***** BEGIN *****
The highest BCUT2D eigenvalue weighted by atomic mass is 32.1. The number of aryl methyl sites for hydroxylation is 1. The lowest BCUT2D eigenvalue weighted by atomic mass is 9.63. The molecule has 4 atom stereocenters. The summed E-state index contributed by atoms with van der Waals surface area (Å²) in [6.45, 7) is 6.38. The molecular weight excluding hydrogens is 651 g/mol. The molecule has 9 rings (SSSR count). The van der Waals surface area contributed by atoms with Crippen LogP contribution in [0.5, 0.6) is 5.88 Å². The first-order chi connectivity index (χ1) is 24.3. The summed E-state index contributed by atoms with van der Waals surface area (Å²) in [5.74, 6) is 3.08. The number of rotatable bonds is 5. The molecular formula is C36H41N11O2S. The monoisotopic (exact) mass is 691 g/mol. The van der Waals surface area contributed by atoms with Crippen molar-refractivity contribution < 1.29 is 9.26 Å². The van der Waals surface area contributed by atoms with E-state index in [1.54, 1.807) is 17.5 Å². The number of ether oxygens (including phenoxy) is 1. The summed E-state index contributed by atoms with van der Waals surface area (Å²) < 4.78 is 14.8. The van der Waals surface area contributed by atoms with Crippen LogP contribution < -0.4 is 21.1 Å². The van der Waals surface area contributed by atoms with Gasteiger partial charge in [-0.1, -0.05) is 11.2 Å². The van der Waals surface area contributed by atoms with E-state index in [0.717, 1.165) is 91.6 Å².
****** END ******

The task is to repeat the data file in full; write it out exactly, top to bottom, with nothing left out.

The highest BCUT2D eigenvalue weighted by atomic mass is 32.1. The number of aryl methyl sites for hydroxylation is 1. The lowest BCUT2D eigenvalue weighted by atomic mass is 9.63. The molecule has 4 atom stereocenters. The summed E-state index contributed by atoms with van der Waals surface area (Å²) in [6.45, 7) is 6.38. The molecular weight excluding hydrogens is 651 g/mol. The molecule has 9 rings (SSSR count). The van der Waals surface area contributed by atoms with Crippen LogP contribution in [0.5, 0.6) is 5.88 Å². The first-order chi connectivity index (χ1) is 24.3. The summed E-state index contributed by atoms with van der Waals surface area (Å²) in [5.74, 6) is 3.08. The number of rotatable bonds is 5. The molecular formula is C36H41N11O2S. The monoisotopic (exact) mass is 691 g/mol. The van der Waals surface area contributed by atoms with Crippen molar-refractivity contribution < 1.29 is 9.26 Å². The van der Waals surface area contributed by atoms with E-state index in [1.54, 1.807) is 17.5 Å². The number of ether oxygens (including phenoxy) is 1. The summed E-state index contributed by atoms with van der Waals surface area (Å²) < 4.78 is 14.8. The van der Waals surface area contributed by atoms with Crippen LogP contribution < -0.4 is 21.1 Å². The van der Waals surface area contributed by atoms with Gasteiger partial charge in [-0.1, -0.05) is 11.2 Å². The van der Waals surface area contributed by atoms with E-state index in [0.717, 1.165) is 91.6 Å².